When the World Comes Down

The Baltimore Sun

The All-American Rejects

[DGC/Interscope] **

Tyson Ritter, the singer and bassist of the All-American Rejects, is 24 now. Two years ago, he said in an interview that he had seen only four concerts in his life, other than ones he'd played in. It's best not to believe a handsome rock star from Oklahoma when he says something like that - it's like saying he was raised by wolves - but the claim seems to fit his band's kind of rock-ribbed emo.

The band's third album, When the World Comes Down, isn't striking obscure poses, inventing slang or playing with the audience through distancers like tension and distortion. It's completely clear and even traditional pop music, but those over 16 will likely have no use for it

The All-American Rejects lie somewhere between two American energies: Radio Disney and the Warped Tour. To map them a little more, they're power-pop, but still quite a distance even from starter punk. They have nothing to do with black pop or dance music, and they probably don't have fantasies about the Clash and rock authenticity. But they have learned from U2's anthemic sound, and they seem to have found their way to the new wave of Elvis Costello and Dexy's Midnight Runners. They've got a few more amperes of snarl than the Jonas Brothers (though Ritter comes from the same stylized-frustration vocal school as Joe Jonas) and not nearly as many as Fall Out Boy.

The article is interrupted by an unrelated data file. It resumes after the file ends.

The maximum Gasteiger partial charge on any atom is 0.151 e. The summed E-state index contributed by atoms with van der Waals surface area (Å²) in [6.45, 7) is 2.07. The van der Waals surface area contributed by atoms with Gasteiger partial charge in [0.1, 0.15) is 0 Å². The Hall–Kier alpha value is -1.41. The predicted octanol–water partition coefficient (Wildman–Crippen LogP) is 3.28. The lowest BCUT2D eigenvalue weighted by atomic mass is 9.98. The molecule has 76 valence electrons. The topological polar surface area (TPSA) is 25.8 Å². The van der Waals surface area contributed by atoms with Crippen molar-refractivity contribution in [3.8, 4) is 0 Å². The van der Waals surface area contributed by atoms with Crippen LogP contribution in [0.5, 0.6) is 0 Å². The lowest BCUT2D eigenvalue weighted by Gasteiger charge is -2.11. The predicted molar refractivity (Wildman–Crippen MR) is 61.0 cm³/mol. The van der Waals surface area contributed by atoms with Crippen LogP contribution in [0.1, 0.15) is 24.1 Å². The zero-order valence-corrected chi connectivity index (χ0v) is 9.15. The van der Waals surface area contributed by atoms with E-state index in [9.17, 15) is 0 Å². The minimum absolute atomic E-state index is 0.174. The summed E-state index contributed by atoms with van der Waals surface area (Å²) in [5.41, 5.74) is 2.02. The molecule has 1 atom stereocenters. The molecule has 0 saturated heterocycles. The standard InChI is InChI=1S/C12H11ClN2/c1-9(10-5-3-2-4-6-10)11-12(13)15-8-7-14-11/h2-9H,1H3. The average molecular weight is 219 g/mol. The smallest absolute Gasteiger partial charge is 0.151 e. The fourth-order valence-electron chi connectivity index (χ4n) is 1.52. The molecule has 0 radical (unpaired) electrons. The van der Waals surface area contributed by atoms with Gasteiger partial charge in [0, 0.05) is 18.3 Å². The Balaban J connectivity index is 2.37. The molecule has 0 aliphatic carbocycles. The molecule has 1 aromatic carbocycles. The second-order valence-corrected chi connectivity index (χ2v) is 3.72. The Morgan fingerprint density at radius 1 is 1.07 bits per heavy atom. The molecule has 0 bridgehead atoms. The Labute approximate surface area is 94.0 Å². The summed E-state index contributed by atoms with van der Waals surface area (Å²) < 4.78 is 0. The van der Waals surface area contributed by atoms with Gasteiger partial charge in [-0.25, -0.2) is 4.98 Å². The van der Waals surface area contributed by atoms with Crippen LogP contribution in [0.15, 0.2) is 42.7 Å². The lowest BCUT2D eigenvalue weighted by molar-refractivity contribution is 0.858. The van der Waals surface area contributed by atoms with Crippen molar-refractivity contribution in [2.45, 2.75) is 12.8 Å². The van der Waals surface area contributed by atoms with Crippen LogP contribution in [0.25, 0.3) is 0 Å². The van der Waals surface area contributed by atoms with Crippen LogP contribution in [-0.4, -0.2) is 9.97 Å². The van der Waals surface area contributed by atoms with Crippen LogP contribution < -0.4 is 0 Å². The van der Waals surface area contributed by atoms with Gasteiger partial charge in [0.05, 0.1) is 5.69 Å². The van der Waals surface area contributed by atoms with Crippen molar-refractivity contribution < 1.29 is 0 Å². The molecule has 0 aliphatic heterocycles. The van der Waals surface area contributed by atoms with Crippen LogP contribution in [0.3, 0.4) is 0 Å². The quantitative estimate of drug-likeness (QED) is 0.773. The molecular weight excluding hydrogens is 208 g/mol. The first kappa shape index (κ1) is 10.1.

What they've got is good instincts for verse-versus-chorus songwriting, hormones and a crucial pinch of smugness. "I wanna I wanna I wanna touch you/you wanna touch me too," Ritter sings with cocky assurance on the album's first track; but a few lines later the words that should be the most biting - "our love's the perfect crime" - disappear in self-satisfaction.

This band has been smug before, as on "Dirty Little Secret," from 2005, its first significant hit, a memorable and clever piece of mixed-messaging. But now, either when smugness is the desired point ("Gives You Hell") or not ("Mona Lisa"), it's built into the music, with chord changes you can see coming from 20 paces. And, ultimately, Ritter's overwrought-deadpan singing presents a single emotion: It's a defensive sort of cool.

New York Times News Service

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